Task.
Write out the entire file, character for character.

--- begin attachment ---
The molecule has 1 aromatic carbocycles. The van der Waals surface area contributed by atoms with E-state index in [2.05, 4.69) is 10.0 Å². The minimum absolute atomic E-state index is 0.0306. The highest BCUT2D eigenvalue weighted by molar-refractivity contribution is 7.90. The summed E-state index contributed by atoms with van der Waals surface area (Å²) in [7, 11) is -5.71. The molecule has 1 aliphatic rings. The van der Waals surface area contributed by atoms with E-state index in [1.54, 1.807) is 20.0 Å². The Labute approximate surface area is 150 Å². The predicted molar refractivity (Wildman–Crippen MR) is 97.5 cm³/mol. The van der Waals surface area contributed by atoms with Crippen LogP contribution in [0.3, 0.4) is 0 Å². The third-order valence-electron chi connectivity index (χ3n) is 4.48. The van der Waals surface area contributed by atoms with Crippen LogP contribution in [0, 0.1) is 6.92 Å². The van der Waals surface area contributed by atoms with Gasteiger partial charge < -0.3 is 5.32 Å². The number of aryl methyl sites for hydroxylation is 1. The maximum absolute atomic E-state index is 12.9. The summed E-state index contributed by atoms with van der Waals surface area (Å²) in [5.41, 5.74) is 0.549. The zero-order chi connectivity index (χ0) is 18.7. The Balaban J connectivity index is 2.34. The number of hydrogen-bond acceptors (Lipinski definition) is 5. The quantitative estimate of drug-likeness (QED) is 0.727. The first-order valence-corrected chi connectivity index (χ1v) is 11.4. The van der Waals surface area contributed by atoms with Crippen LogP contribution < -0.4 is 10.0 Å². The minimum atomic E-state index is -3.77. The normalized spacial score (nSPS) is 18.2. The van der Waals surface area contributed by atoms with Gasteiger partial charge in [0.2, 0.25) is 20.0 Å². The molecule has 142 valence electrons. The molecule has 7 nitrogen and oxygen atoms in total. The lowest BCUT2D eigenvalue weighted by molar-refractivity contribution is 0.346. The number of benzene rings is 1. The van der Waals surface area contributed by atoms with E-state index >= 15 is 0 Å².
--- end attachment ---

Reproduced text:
The molecule has 1 aromatic carbocycles. The van der Waals surface area contributed by atoms with E-state index in [2.05, 4.69) is 10.0 Å². The minimum absolute atomic E-state index is 0.0306. The highest BCUT2D eigenvalue weighted by molar-refractivity contribution is 7.90. The summed E-state index contributed by atoms with van der Waals surface area (Å²) in [7, 11) is -5.71. The molecule has 1 aliphatic rings. The van der Waals surface area contributed by atoms with E-state index in [1.54, 1.807) is 20.0 Å². The Labute approximate surface area is 150 Å². The predicted molar refractivity (Wildman–Crippen MR) is 97.5 cm³/mol. The van der Waals surface area contributed by atoms with Crippen LogP contribution in [0.3, 0.4) is 0 Å². The third-order valence-electron chi connectivity index (χ3n) is 4.48. The van der Waals surface area contributed by atoms with Crippen LogP contribution in [0, 0.1) is 6.92 Å². The van der Waals surface area contributed by atoms with Gasteiger partial charge < -0.3 is 5.32 Å². The number of aryl methyl sites for hydroxylation is 1. The maximum absolute atomic E-state index is 12.9. The summed E-state index contributed by atoms with van der Waals surface area (Å²) in [5.41, 5.74) is 0.549. The zero-order chi connectivity index (χ0) is 18.7. The Balaban J connectivity index is 2.34. The number of hydrogen-bond acceptors (Lipinski definition) is 5. The quantitative estimate of drug-likeness (QED) is 0.727. The first-order valence-corrected chi connectivity index (χ1v) is 11.4. The van der Waals surface area contributed by atoms with Crippen LogP contribution < -0.4 is 10.0 Å². The minimum atomic E-state index is -3.77. The normalized spacial score (nSPS) is 18.2. The van der Waals surface area contributed by atoms with Gasteiger partial charge in [0.2, 0.25) is 20.0 Å². The molecule has 142 valence electrons. The molecule has 7 nitrogen and oxygen atoms in total. The lowest BCUT2D eigenvalue weighted by molar-refractivity contribution is 0.346. The number of benzene rings is 1. The van der Waals surface area contributed by atoms with E-state index >= 15 is 0 Å².